Yaun Ah Gim Grocery
Chinese immigrants and their children played an important role in Phoenix's early growth, as suggested by the now-vacant grocery at the corner of Tonto Street and 4th Avenue.
The proprietor of that store for more than 41 years, Ah Gim Yaun migrated to Phoenix in 1911 and settled on that corner lot. He was born to immigrant parents in San Francisco in 1880. He built the corner grocery in 1918 and operated it until his death in 1959. His wife Quan Shee Yaun emigrated from China; after his death, she operated the grocery, until she died in 1977. The property was sold by their daughter in 1997. It's not entirely clear when it ceased to be a viable grocery.
Corner groceries were a staple of the rapidly growing city, especially prior to the development of automobile culture, which led to strip markets and other commercial forms. Chinese entrepreneurs, like Yaun, operated many such stores both in the city's historic Chinatown but also in Hispanic neighborhoods south of the railroad tracks in Phoenix. City Directories list 38 such establishments in 1921, 34 in 1925, and 56 in 1930. Yaun Ah Gim is one of only two such grocers in which the structure remains. (The other is Leong Quong & Company General Merchandise.)
Also on the property were four small apartments that Yaun presumably rented to immigrants and/or other migrants to the region seeking inexpensive housing. The grocery stores was ideally located, near to the railroad line where Yaun could obtain both produce and the ice necessary to cool it. Yaun Ah Gim Grocery was located in a neighborhood that was predominantly Hispanic, with migrants from Texas and Mexico, as well as many native-born Arizonans. It was several blocks south and east of the city's second "Chinatown" district.
Originally located along 1st street in downtown Phoenix, the Chinese community relocated the commercial center of their neighborhood to an area between Madison and Jackson and 1st and 3rd streets in the 1890s. By 1930s, entrepreneurs such as Yaun were developing successful enterprises in nearby neighborhoods and by 1945, Chinatown was nearly abandoned.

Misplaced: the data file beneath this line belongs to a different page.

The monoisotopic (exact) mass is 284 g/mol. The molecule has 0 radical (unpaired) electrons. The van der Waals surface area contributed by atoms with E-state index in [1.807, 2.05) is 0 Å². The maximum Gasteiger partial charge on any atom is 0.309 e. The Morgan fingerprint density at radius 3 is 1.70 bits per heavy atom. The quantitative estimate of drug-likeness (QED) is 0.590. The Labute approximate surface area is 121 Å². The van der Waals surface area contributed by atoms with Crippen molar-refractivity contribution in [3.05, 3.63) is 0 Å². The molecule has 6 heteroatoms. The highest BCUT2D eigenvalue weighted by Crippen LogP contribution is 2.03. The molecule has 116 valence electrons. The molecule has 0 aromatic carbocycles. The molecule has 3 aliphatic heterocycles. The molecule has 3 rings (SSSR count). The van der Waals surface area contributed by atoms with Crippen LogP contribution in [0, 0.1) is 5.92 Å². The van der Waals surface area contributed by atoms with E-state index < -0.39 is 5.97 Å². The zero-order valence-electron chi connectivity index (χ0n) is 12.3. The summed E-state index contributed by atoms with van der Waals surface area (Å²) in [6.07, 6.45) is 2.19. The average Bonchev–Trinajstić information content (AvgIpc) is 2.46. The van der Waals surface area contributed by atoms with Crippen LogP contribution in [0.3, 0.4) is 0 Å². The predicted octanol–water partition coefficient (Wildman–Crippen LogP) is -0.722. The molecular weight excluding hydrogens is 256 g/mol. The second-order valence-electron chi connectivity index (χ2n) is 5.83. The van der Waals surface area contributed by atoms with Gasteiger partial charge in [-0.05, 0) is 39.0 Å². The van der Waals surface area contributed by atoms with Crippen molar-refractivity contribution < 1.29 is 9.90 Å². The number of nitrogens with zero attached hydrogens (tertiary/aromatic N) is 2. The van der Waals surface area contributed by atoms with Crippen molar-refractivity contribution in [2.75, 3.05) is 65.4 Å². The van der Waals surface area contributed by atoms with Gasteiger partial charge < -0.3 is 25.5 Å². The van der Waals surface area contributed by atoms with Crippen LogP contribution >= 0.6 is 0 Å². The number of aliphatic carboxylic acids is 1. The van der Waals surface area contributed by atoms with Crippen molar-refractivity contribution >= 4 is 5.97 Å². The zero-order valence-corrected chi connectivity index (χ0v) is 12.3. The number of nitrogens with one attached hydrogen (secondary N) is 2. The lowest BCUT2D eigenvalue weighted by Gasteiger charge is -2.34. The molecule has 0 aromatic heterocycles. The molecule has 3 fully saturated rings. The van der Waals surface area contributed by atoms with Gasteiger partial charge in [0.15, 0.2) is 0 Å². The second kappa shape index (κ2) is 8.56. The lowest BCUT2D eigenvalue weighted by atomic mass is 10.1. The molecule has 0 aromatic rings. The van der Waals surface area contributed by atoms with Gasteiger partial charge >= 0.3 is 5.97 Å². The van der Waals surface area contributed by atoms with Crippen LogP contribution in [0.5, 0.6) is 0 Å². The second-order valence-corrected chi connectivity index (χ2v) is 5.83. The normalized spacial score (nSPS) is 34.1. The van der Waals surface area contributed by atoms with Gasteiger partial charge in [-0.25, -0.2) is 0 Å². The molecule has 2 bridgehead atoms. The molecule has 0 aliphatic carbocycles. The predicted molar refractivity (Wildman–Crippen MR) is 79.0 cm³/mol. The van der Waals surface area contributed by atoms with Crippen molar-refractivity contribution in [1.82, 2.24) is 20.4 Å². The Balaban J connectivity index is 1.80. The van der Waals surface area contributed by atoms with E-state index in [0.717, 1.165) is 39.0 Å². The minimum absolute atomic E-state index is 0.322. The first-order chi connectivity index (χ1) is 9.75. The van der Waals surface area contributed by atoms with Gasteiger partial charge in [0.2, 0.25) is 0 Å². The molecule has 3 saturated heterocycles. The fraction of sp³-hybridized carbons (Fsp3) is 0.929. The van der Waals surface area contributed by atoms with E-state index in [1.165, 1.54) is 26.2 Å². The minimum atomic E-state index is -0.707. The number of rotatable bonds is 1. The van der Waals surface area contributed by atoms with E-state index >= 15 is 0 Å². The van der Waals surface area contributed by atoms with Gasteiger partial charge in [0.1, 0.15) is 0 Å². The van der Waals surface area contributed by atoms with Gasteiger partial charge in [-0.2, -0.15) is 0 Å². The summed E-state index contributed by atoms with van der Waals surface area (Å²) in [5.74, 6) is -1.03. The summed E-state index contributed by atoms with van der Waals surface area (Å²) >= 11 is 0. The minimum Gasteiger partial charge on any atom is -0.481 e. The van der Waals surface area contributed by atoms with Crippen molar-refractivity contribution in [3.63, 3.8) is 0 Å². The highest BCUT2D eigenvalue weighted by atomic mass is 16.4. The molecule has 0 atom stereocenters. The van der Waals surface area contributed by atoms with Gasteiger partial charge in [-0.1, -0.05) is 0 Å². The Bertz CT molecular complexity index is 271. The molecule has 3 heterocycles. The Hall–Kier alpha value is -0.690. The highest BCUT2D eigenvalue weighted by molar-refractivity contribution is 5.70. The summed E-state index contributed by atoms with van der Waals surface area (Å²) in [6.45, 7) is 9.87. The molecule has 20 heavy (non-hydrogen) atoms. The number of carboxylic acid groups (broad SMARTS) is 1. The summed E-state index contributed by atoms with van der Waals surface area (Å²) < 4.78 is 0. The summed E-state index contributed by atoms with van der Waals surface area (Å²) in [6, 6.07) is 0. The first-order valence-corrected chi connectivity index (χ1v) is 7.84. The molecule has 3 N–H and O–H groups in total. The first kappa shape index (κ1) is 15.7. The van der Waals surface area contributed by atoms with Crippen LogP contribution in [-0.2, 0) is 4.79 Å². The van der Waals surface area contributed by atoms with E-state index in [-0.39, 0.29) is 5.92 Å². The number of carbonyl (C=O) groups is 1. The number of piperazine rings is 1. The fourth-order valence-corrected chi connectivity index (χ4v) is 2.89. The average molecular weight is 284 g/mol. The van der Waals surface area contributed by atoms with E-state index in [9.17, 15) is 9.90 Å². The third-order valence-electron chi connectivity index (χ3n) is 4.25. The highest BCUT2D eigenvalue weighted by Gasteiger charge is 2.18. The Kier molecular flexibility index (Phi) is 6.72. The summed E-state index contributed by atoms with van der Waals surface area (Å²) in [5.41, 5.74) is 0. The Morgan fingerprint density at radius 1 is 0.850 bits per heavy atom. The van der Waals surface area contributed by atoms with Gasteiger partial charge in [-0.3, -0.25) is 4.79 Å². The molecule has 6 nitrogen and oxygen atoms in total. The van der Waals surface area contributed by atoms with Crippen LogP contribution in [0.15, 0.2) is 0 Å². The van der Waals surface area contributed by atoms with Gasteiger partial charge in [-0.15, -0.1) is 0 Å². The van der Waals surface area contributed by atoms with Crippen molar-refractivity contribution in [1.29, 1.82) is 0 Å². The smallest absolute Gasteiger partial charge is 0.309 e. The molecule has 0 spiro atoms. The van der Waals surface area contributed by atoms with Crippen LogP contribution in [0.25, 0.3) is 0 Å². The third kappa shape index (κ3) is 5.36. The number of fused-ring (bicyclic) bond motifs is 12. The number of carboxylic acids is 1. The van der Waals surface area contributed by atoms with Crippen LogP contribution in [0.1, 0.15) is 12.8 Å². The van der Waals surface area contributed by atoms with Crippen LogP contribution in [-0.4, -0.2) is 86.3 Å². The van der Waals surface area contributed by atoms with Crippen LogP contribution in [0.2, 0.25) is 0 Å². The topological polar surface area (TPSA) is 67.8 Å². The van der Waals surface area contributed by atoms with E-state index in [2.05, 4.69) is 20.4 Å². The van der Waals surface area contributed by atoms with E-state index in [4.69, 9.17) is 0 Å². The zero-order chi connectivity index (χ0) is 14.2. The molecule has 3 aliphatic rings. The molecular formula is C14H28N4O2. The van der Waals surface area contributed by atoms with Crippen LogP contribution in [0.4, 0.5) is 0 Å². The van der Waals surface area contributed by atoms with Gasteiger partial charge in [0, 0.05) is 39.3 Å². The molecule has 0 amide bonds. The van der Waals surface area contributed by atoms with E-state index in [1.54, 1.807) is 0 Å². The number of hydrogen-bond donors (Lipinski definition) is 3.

The neighborhoods south of the railroad tracks, which had once been the source of Phoenix's growth, gradually deteriorated beginning in the 1930s. Economic depression and "redlining" limited further investment in the neighborhood. Lending practices and federal housing policy literally built racism into the landscape, leading to the long-term marginalization of many of Phoenix's ethnic neighborhoods. In 1933, the federal government created the Home Owners Loan Corporation (HOLC) to relieve the problem of mortgage foreclosures as a result of the Great Depression. To delineate areas within the city worthy of HOLC funds, it relied on the racist National Association of Real Estate Boards (NAREB) to appraise and map the city. NAREB and urban planners coded cities, including Phoenix, into districts based on the race and ethnicity of its residents. Neighborhoods with African American, Latino or Asian residents, according to NAREB standards, warranted a ‘hazardous’ rating. They were "red lined," and residents were unable to receive loans. Not surprisingly, these practices led to the decline of the city's older neighborhoods.